CARSON CITY — The discussion over cuts to the state’s higher education systems remained deadlocked along party lines Friday after hearings in both houses of the Legislature.
The Senate and the Assembly separately reviewed several proposals to cut $162 million from the Nevada System of Higher Education as proposed by Republican Gov. Brian Sandoval.
Chancellor Dan Klaich said the cuts would mean weakening the system and turning away students.
“I’m afraid they won’t be able to break a cycle of poverty,” he said. “It kills me to say that.”
He also said cutting state support to higher education only will “worsen and prolong Nevada’s recession.”
Klaich presented legislators with a four-point plan that he said would hopefully mitigate potential higher ed cuts.
Because of Sandoval’s cuts, the Board of Regents has proposed cutting 2,313 courses and 46 academic degrees, The board also anticipates an enrollment reduction of 8,000, or 11 percent, and a faculty reduction of 1,100, or 15 percent.
The chancellor proposed that the colleges and universities make $50 million in total cuts and that tuition be raised by 13 percent in each of the next two years. Klaich estimated that the fee and tuition increases will garner the state between $40 million and $50 million in revenue, and the amount depends on how many students may be alienated by the cost increase.
Klaich asked the legislators to allocate about $100 million more to higher education and said if cuts must be made, legislators should make them equal in each of the next two years.
“Where do we find $100 million? What else do we cut?” Sen. Michael Roberson, R-Las Vegas, asked.
Klaich responded frankly: “Bring in additional revenue into the budget discussion. Allow the sunsets to extend.”
Those “sunsets” are the $800 million in sales, business and car registration taxes that are scheduled to expire after June 30.
That answer wasn’t what Republicans wanted to hear. They remain united behind Sandoval’s budget cuts and opposition to any tax increases, including the extension of temporary taxes. The governor has said he’ll veto any tax increases, and the Democrats don’t have the votes to override a veto without Republican support.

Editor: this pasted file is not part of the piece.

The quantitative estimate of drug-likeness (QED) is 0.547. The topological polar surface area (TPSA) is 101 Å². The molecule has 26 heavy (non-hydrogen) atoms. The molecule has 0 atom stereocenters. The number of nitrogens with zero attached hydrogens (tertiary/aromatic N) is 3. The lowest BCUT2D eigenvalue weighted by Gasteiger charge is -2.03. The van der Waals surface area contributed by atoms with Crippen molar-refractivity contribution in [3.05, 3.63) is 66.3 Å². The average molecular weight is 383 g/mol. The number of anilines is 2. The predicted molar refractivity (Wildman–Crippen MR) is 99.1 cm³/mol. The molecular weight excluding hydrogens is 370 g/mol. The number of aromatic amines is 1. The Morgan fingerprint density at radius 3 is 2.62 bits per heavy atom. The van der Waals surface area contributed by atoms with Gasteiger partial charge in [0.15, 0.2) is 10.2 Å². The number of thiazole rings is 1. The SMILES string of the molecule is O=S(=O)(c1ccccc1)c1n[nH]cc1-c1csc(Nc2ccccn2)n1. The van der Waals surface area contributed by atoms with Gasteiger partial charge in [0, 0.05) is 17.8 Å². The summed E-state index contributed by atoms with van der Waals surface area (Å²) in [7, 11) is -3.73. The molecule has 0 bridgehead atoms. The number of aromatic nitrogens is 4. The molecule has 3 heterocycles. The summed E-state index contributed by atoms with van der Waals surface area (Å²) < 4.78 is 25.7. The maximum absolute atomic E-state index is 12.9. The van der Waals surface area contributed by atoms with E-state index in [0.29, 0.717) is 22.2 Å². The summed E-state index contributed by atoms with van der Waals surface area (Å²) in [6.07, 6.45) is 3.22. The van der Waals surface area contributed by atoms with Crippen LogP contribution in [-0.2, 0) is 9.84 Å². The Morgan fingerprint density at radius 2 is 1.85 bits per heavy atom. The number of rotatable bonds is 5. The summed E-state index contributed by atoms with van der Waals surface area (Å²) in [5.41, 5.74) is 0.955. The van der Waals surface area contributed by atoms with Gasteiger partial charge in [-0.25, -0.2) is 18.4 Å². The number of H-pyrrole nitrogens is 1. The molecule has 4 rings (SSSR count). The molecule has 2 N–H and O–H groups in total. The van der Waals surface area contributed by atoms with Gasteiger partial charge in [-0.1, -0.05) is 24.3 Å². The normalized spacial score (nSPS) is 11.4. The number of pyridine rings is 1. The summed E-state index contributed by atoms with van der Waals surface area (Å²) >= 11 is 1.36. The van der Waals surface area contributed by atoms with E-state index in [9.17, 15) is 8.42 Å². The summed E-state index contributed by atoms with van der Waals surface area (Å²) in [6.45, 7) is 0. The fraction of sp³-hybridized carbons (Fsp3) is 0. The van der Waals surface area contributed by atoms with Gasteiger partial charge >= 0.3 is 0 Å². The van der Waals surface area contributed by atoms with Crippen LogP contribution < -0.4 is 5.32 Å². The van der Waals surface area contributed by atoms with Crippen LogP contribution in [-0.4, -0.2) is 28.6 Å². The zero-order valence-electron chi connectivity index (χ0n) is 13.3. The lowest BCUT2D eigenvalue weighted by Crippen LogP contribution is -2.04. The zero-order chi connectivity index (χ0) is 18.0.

Klaich’s arguments were undermined in the Senate hearing by Regent Ron Knecht, a conservative Republican and former Assemblyman from Carson City.
Knecht said state support to education is up 86 percent since 2000, while personal income is up only 65 percent.
Even with the worst recession in state history, Knecht said, total higher education revenue has increased by 4 percent since 2008.
At the same time, he said, personal income has dropped 6 percent.
In an interview after the hearing, Knecht said he was not trying to undercut Klaich. Instead, he said, he was trying to point out that the university system has not suffered as much as Nevada residents.
He also said the $162 million in cuts proposed by Sandoval are “real,” and he backs the four-point plan offered by Klaich.
Regents, however, have not recommended tax increases, and Knecht prefers the $100 million be obtained through additional cuts on other sectors of state government.
Senate Majority Leader Steve Horsford, D-Las Vegas, expressed concern about 13 percent annual tuition increases, saying that a $1,500-a-year increase in tuition would pose a hardship on poor students.
But Senate Minority Leader Mike McGinness, R-Fallon, complained that Horsford had cut Knecht off from making complete answers and was not taking Republicans’ questions.
“We’ve been digging with a shovel,” said Assemblywoman Teresa Benitez-Thompson, D-Reno. “With this budget, we’re digging with a backhoe.”
Assembly Republicans took non-binding votes in favor of the funding reduction, proposed layoffs and allowing a property tax diversion in Clark and Washoe counties to expire.
Some Republicans broke rank on how those cuts should look, showing distaste for tuition hikes and campus closures.
In the end, the Legislature will decide how much money the system gets, and the Board of Regents will decide which programs and services are cut.
The Associated Press contributed to this report. Contact Capital Bureau Chief Ed Vogel at firstname.lastname@example.org or 775-687-3900.